This weekend, thousands of Badgers will earn their degrees at UW-Madison Commencement. In anticipation of the commencement proceedings, UW-Madison highlighted several graduates with unique accomplishments to share, and three of them will be receiving their degrees in History.
The first is Susan Kay Baker. Susan is a returning student earning her bachelor’s degree in history following a journey in higher education that began 50 years ago at UW–Stevens Point. She took some detours, got married, became a mother and grandmother, and retired in 2020 as a senior outpatient procedural coder at UW Hospital & Clinics. “I decided the time was right to complete my degree,” she says. Fun fact: Baker had wanted to appear on “Jeopardy” since she was a little girl. When the dream came true in 2016 at age 62, it was everything she’d hoped it would be — “thrilling, terrifying, panic-inducing, exhilarating,” she says. It also left her with an immense feeling of accomplishment. Viewers loved her reaction when she won. “That is what total shock looks like,” she says today.
The second student being recognized is Kyla Vaughan. Kyla made news when word got out that she’d set a goal for herself in calendar year 2021 of reading a book a day — and then surpassed it by reading a total of 392. “I guess I did it partly for the bragging rights, but also because I believe that reading about other people is the best way to gain empathy,” she says. Vaughan, a double-major in English and history from southwestern Wisconsin, attributes her accomplishment to being a naturally fast reader and making reading a priority. Read more about Vaughan’s Year of Reading Wildly.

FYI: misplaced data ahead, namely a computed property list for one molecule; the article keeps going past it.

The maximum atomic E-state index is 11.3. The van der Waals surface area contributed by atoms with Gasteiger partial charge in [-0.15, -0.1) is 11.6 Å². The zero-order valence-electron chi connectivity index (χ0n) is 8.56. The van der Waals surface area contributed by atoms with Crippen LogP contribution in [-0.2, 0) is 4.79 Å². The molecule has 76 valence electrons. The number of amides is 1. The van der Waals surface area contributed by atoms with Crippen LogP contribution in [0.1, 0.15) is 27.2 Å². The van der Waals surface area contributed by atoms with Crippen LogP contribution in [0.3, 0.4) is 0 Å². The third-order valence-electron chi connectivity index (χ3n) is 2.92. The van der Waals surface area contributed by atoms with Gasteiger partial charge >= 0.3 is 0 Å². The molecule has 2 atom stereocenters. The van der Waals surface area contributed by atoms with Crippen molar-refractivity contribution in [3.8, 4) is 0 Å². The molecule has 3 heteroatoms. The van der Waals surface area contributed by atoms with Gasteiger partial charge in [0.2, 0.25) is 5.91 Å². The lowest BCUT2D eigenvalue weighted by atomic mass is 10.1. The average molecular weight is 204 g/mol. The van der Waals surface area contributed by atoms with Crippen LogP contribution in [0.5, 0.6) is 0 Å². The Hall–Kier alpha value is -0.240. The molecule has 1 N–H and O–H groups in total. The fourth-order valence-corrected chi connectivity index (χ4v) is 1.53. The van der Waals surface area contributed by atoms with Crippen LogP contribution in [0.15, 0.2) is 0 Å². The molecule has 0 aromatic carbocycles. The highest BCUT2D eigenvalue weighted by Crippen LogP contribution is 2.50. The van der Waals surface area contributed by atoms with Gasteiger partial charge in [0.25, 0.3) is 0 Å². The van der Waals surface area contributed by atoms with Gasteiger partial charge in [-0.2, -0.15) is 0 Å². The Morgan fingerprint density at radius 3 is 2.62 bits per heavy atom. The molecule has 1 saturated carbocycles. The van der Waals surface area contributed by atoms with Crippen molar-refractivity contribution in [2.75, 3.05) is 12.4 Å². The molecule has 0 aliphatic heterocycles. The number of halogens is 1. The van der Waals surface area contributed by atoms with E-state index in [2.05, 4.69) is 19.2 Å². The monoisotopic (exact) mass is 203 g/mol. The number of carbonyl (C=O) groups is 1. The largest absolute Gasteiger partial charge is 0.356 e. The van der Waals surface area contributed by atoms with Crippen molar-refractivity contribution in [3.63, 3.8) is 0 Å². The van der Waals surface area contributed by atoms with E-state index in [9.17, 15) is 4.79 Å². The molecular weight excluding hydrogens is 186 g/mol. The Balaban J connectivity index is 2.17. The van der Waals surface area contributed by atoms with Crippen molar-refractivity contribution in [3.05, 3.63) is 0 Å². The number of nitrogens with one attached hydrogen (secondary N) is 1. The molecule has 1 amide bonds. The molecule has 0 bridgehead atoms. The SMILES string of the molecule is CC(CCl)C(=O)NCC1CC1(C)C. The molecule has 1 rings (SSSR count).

The third student being recognized is Karma Palzom-Pasha. Karma was born in a refugee camp in Nepal. Her father was part of a group that became known as “The Lucky 1,000.” The U.S. opened 1,000 spots in 1990 to sponsor Tibetans in refugee camps in India and Nepal for permanent residency in this country. Palzom-Pasha’s father was among those selected through a lottery. Madison was a major sponsoring area for these refugees. After Palzom-Pasha’s father secured a job in Madison and earned enough money, he sponsored the rest of the family to come to the United States. Palzom-Pasha stood out in middle school and was selected to be part of UW–Madison’s Precollege Enrichment Opportunity Program for Learning Excellence, known as PEOPLE. She came to UW–Madison, earned a bachelor’s degree and a master’s degree, and is now earning a PhD in U.S. History. With a deep commitment to public service, Palzom-Pasha will be returning to PEOPLE in a leadership role. She’ll work on expanding the program’s reach and building a bigger pipeline to prepare more first-generation students and students from groups historically underrepresented on this campus to come to UW–Madison and succeed here.
Read about all of the highlighted graduates at UW News.